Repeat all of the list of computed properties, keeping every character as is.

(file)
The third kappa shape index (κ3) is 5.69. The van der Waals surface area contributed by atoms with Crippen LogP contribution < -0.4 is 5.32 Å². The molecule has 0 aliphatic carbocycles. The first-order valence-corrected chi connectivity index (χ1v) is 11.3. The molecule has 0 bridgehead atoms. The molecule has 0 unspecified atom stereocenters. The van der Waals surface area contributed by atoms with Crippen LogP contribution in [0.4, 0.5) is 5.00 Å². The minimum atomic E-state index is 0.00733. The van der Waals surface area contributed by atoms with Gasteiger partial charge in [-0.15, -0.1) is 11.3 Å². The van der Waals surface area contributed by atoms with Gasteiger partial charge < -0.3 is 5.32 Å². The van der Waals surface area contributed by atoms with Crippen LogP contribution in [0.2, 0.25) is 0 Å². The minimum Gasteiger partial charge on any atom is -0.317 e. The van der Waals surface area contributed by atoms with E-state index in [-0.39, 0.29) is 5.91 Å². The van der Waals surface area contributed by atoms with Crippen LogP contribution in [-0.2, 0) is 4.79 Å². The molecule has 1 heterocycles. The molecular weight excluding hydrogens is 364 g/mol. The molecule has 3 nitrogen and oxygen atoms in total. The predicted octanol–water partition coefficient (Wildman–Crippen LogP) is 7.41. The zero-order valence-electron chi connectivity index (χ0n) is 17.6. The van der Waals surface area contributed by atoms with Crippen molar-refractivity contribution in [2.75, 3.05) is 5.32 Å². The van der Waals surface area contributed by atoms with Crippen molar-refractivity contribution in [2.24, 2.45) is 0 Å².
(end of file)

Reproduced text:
The third kappa shape index (κ3) is 5.69. The van der Waals surface area contributed by atoms with Crippen LogP contribution < -0.4 is 5.32 Å². The molecule has 0 aliphatic carbocycles. The first-order valence-corrected chi connectivity index (χ1v) is 11.3. The molecule has 0 bridgehead atoms. The molecule has 0 unspecified atom stereocenters. The van der Waals surface area contributed by atoms with Crippen LogP contribution in [0.4, 0.5) is 5.00 Å². The minimum atomic E-state index is 0.00733. The van der Waals surface area contributed by atoms with Gasteiger partial charge in [-0.15, -0.1) is 11.3 Å². The van der Waals surface area contributed by atoms with Gasteiger partial charge < -0.3 is 5.32 Å². The van der Waals surface area contributed by atoms with Crippen LogP contribution in [0.2, 0.25) is 0 Å². The minimum Gasteiger partial charge on any atom is -0.317 e. The van der Waals surface area contributed by atoms with E-state index in [-0.39, 0.29) is 5.91 Å². The van der Waals surface area contributed by atoms with Crippen LogP contribution in [-0.2, 0) is 4.79 Å². The molecule has 1 heterocycles. The molecular weight excluding hydrogens is 364 g/mol. The molecule has 3 nitrogen and oxygen atoms in total. The predicted octanol–water partition coefficient (Wildman–Crippen LogP) is 7.41. The zero-order valence-electron chi connectivity index (χ0n) is 17.6. The van der Waals surface area contributed by atoms with Crippen molar-refractivity contribution in [2.75, 3.05) is 5.32 Å². The van der Waals surface area contributed by atoms with Crippen molar-refractivity contribution in [2.24, 2.45) is 0 Å².